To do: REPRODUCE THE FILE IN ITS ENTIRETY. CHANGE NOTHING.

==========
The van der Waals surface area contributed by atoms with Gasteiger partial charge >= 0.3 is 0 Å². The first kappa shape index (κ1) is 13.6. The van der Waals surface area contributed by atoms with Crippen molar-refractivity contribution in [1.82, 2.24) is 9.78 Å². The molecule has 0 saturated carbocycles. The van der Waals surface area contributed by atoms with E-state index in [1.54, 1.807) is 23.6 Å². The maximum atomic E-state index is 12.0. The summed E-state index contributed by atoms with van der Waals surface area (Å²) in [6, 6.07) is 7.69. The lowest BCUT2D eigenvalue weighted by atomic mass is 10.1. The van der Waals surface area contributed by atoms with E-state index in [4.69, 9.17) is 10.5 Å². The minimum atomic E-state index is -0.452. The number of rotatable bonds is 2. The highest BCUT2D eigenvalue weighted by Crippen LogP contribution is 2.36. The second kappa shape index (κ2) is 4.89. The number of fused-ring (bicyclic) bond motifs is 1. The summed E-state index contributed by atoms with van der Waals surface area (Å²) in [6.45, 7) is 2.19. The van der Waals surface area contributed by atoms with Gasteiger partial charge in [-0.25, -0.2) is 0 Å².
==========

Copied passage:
The van der Waals surface area contributed by atoms with Gasteiger partial charge >= 0.3 is 0 Å². The first kappa shape index (κ1) is 13.6. The van der Waals surface area contributed by atoms with Crippen molar-refractivity contribution in [1.82, 2.24) is 9.78 Å². The molecule has 0 saturated carbocycles. The van der Waals surface area contributed by atoms with E-state index in [1.54, 1.807) is 23.6 Å². The maximum atomic E-state index is 12.0. The summed E-state index contributed by atoms with van der Waals surface area (Å²) in [6, 6.07) is 7.69. The lowest BCUT2D eigenvalue weighted by atomic mass is 10.1. The van der Waals surface area contributed by atoms with E-state index in [4.69, 9.17) is 10.5 Å². The minimum atomic E-state index is -0.452. The number of rotatable bonds is 2. The highest BCUT2D eigenvalue weighted by Crippen LogP contribution is 2.36. The second kappa shape index (κ2) is 4.89. The number of fused-ring (bicyclic) bond motifs is 1. The summed E-state index contributed by atoms with van der Waals surface area (Å²) in [6.45, 7) is 2.19. The van der Waals surface area contributed by atoms with Gasteiger partial charge in [-0.25, -0.2) is 0 Å².